Criminal Defense Firm on Pace to Exceed Annual Revenue Goal by 15+%

Investments
$1,699/month    Marketing Infrastructure
$2,250/month    SEO Services
$1,850/month    Paid Advertising (Google)

Client
A well-established, mid-sized criminal defense firm located in Kentucky.

Challenge
Client had seen a decrease in overall website traffic and conversions. Specifically, their local visibility was limited and they were unable to gain consistent and prominent placement in the Local 3-Pack. In addition, the firm wasn’t able to identify which marketing channels were driving the best results given the proper reporting and tracking infrastructure wasn’t in place.

Goals
1. Increase visibility in target market
2. Implement proper reporting and tracking infrastructure
3. Exceed previous year’s annual revenue

Strategy
Mockingbird was tasked with configuring and enhancing the firm’s lead intake management system and processes, improving local visibility, optimizing their marketing content, developing and executing a link building strategy, as well as launching paid advertising campaigns. Tactics included, but weren’t limited to –

  • GMB Profile Optimization, 3-months Local Spam Fighting
  • Business/Legal Directory Audit and Updates ensuring NAP consistency
  • Implementation of Lead Intake Management System & CRM HubSpot
    • Prospective form-fill response automation
    • Frequently used form templates (i.e., fee agreements)
    • Auto-assignment of opportunities to attorney staff
    • Calendar integration
    • Sales funnel tracking (MQL, IQL, AQL)
    • Integration with Clio Manage
    • Replaced incumbent chat provider with HubSpot chat
  •  Deployed GMB Posts across all locations
  • Monthly Local Falcon scans to monitor Local/GMB visibility improvements
  • Internal linking audit and optimization
  • Title tag, header and meta description audit and optimization
  • Core Web Vitals optimization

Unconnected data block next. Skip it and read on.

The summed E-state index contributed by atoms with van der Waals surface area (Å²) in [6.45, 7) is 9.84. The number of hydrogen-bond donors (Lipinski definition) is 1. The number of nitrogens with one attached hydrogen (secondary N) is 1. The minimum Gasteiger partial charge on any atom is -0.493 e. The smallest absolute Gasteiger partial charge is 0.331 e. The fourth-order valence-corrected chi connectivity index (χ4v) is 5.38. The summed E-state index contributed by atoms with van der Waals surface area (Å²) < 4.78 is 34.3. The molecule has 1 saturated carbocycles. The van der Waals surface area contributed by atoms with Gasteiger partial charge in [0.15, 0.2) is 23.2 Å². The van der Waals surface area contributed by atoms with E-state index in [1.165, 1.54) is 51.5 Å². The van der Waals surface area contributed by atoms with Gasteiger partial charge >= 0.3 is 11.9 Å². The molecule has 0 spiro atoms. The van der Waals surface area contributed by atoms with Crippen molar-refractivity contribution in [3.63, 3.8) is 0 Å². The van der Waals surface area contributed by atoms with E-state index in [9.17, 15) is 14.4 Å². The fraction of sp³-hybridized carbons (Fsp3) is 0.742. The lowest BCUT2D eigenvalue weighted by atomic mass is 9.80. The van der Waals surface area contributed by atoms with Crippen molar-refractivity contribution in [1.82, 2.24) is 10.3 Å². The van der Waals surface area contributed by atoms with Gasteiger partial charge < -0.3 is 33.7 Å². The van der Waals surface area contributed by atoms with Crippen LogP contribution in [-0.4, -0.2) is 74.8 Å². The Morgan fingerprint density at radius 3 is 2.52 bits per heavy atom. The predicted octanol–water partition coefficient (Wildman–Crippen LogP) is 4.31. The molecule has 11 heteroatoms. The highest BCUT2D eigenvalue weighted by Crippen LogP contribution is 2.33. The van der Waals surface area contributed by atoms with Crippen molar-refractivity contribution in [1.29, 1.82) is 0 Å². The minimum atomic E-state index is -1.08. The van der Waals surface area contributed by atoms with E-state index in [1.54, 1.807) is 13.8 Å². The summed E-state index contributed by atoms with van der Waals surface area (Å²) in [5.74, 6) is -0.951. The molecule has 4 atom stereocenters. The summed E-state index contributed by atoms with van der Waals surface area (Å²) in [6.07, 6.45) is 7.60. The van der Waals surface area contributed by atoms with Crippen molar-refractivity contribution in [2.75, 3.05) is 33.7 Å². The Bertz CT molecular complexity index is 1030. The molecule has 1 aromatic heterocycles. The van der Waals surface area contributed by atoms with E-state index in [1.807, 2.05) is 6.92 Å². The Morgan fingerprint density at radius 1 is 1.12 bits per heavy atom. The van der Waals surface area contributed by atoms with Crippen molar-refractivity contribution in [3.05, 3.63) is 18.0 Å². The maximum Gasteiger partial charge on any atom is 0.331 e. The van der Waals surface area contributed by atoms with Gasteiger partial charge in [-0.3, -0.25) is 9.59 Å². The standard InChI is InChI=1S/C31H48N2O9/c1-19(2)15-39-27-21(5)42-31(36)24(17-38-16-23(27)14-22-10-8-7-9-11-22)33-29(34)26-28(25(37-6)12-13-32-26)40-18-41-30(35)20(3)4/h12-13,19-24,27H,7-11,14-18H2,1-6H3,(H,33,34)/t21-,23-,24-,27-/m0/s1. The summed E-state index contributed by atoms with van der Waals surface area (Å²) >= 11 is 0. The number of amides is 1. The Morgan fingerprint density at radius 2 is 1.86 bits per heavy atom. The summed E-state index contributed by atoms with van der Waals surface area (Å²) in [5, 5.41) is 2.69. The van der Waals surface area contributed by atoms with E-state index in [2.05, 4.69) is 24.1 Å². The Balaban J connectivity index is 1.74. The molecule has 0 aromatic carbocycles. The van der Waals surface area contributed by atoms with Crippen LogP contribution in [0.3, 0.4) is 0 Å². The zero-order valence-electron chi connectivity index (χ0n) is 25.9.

• Competitive backlink audit, analysis and execution

 

YTD Results
Revenue

  • As of June 2021, the firm is on pace to exceed its annual revenue goal by 15.33%

Visibility

  • 908.83% increase in organic sessions
  • 658.91% increase in direct sessions

Conversions

  • 1,515% increase in overall goal completions (calls, form fills, chat, text)

Local Visibility

  • GMB Ranking Improvements

8 Questions to Ask While Looking for a New Marketing Agency

Whether you’re looking to jump ship from your current marketing agency or starting from the ground up needing an entire online presence, there are certain stereotypes and truths people lean on:

  • Nobody likes their marketing agency and it’s a constant battle to get anything done.
  • Somebody loves their marketing agency and won’t tell you who they’re working with.

Shopping for a new agency can feel similar to shopping for a new home — there are parts that are exciting with possibilities of a great future while other parts can feel long and tedious. This is especially more daunting as a small or medium sized business owner who may or may not have a dedicated in-house marketing person who understands what to look for. There are so many fancy, technical buzzwords flying around and the promise of Shiny Tech Object (SHITO?), it can be overwhelming. There are many company types ranging from the established smaller team to the big and corporate. Which is the right fit? Am I choosing the right agency? What if I made a mistake?

I’ll break it down to 8 questions:

  • 4 questions to ask yourself before you start shopping
  • 4 questions to ask your potential new agency

4 Questions to Ask Yourself Before You Start Shopping

What are you looking to achieve with your marketing agency? It’s important to identify some high-level goals to help give you a better sense of direction in the agencies you research. Are you looking to build an entirely brand new site? Are you looking to get a social media presence going? Do you want to update your logo and brand? Defining these high-level goals will help you refine your agency search.

What type of personality or team do you work well with? One of the many keys to a meaningful and successful relationship with your agency is finding a personality you work well with. For example, if you’re constantly busy and are prone to missing deadlines for internal projects, you may work better with someone who sends you regular reminders and hops on weekly check-in calls. If you want to take more of a hands-on approach with editing your website or crafting content, you may work better with someone who is also great at coaching and guidance. You and your agency are a team. Being a successful team means everyone working collaboratively together.

What is your marketing budget? This number doesn’t need to be categorized. It’s more of a “how much am I willing to spend on specialized services?” This varies greatly depending on the size of your practice, your cash flow,  practice area, and geographic region. For example, if you’re a personal injury attorney located in Dallas proper in Texas, you’ll very likely need a higher budget than a steady family law attorney in smaller towns around Lubbock (smaller city in Texas). A good rule of thumb is to think about marketing services in a retainer or hourly rate similar to how you bill/charge your clients.